Wednesday, March 16, 2011

new superwash worsted yarn and thoughts about Japan

For the past year, I've been trying out different superwash worsted yarns. I have Trillium, which I love for its softness and amiability during dyeing; it is very gracious about accepting dye, unlike some yarns that need to be coaxed, begged, or threatened. And it's one of the few truly squishy yarns that I've encountered--four plies, so it's very smooth, tight enough to avoid splittiness, yet with plenty of give. Its one flaw is that it's aran weight, and a bit heavy for some sweater patterns.

I've had a custom mill run done for me, in addition to trying most of the ones on the market. None have yet had the perfect combination of twist, hand, and general knitting enjoyment that I'm looking for.

Yet another candidate arrived today, and I think this might be The One, at last. It will go into the dyepot this week; I have high hopes for this base.

It does feel terribly trivial to be thinking about yarn, given what's happening in Japan. I gave some money to one of my favorite charities, International Medical Corps, which has a tsunami relief fund. I'd like to give more, but I'm not really sure which organization is best equipped to help right now. And I am transfixed by the struggle to keep the Fukushima Daiichi nuclear power plant from complete failure. I still have intermittent daydreams of working in emergency management (I was a public information officer for my county's EM department for years), so I have a professional perspective that's slowly coming to bear as I work through some of my emotional and visceral reactions.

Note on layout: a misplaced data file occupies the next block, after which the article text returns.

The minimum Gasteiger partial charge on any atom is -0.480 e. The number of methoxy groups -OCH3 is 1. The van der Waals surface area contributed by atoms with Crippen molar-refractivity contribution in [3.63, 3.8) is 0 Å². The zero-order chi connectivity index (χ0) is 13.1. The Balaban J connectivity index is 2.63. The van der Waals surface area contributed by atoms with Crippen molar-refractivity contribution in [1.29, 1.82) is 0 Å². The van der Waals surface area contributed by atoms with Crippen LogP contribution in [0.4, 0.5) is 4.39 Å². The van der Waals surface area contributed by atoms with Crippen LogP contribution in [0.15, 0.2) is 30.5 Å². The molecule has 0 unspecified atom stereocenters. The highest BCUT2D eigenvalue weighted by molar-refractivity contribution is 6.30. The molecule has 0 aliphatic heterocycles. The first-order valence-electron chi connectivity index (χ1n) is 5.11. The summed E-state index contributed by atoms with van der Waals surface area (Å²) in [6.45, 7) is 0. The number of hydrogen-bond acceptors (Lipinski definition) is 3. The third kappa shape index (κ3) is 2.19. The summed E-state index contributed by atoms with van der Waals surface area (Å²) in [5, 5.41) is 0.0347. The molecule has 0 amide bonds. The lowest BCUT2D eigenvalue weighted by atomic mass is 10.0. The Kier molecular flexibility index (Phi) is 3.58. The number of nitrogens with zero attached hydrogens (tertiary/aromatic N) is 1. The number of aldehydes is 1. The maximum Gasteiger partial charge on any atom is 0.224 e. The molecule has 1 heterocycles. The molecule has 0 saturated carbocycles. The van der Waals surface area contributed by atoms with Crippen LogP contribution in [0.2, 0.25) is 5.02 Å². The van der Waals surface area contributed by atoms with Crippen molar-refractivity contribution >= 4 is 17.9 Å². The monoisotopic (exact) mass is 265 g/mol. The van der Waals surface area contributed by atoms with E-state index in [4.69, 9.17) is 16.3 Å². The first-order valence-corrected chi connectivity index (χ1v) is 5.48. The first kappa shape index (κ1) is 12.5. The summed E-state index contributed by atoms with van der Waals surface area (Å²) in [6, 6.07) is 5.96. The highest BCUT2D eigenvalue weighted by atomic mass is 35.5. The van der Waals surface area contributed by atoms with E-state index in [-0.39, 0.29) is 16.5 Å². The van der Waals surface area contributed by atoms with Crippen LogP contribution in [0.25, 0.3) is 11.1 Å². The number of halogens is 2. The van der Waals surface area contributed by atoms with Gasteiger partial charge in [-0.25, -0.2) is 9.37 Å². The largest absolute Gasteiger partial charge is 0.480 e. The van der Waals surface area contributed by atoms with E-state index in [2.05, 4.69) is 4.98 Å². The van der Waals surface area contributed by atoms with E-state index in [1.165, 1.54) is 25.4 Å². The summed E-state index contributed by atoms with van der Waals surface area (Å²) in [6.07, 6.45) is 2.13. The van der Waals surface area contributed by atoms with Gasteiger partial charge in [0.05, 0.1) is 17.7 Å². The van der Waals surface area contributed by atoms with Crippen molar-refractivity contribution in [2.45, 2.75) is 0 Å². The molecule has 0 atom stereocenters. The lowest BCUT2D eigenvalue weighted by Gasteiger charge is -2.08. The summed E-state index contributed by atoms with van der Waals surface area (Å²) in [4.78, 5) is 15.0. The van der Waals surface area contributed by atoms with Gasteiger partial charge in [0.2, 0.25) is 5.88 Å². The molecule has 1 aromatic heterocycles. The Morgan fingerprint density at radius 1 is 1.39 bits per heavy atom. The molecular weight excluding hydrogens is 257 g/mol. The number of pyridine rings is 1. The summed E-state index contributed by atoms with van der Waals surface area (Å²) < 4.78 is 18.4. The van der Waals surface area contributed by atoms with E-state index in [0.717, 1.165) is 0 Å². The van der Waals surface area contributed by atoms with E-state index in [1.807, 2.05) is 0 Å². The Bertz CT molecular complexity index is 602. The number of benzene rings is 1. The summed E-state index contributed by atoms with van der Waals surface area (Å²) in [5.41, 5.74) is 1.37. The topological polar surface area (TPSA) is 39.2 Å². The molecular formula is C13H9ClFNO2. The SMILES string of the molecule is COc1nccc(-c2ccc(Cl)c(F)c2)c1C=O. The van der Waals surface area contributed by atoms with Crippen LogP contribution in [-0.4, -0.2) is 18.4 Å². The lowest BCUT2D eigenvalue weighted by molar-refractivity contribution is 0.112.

As usual, the NY Times has some incredible interactive graphics. Before and after satellite photos that show the impact of the tsunami and what happens during a reactor meltdown are two really good ones.

Wednesday, March 2, 2011

knitting news, for a change

I finished Rogue's first sleeve! I may really end up with a completed sweater this time. Though for some reason, I keep thinking about the Grimm's fairy tale where seven (six?) brothers are turned into swans, and their poor sister has to sew them all shirts by the appointed day, or else they'll stay swans forever. To add insult to injury, the poor girl has to remain mute for the seven years that she has to work on the shirts; she can't even complain about how unfair it is, or how her shoulders hurt from hunching over her sewing all that time. At any rate, she manages to finish them all except for one sleeve on the last shirt, and that brother has a swan's wing instead of an arm for the rest of his life.

This fairy tale has been intruding on my thoughts ever since I started working on the sleeve, and I've decided to interpret it as a cautionary tale from my subconscious. I don't want to have to sprout down feathers to stay warm because I was struck down by Second Sleeve Syndrome.

In other news, I signed up for a class at the end of March with Cookie A at Wild Fibers in Mt Vernon. It's Knitting on the Bias. When I called, there was still one spot left in Cookie's Advanced Cables class in the morning, as well as spaces in the afternoon class that I'm taking, in case you're local.

Tuesday, March 1, 2011

introducing the Huckleberry Knits fiber club

Nothing surprised me more last year than how well my spinning fibers sold at shows. It was amazing, and humbling.

It does leave me in a bit of a bind for online sales; since my fiber essentially sells out at each show, I'm always building up inventory for the next show, and don't have much to list at Etsy.

So I'm introducing a fiber club, beginning this month. The subscription is for three months. Each three-month period will have one untreated fiber, one superwash, and one luxury or exotic fiber.

I'm excited about the club--I love dyeing fiber and watching the colors meld. Happy spinning!

Red Rocks

Apples Jubilee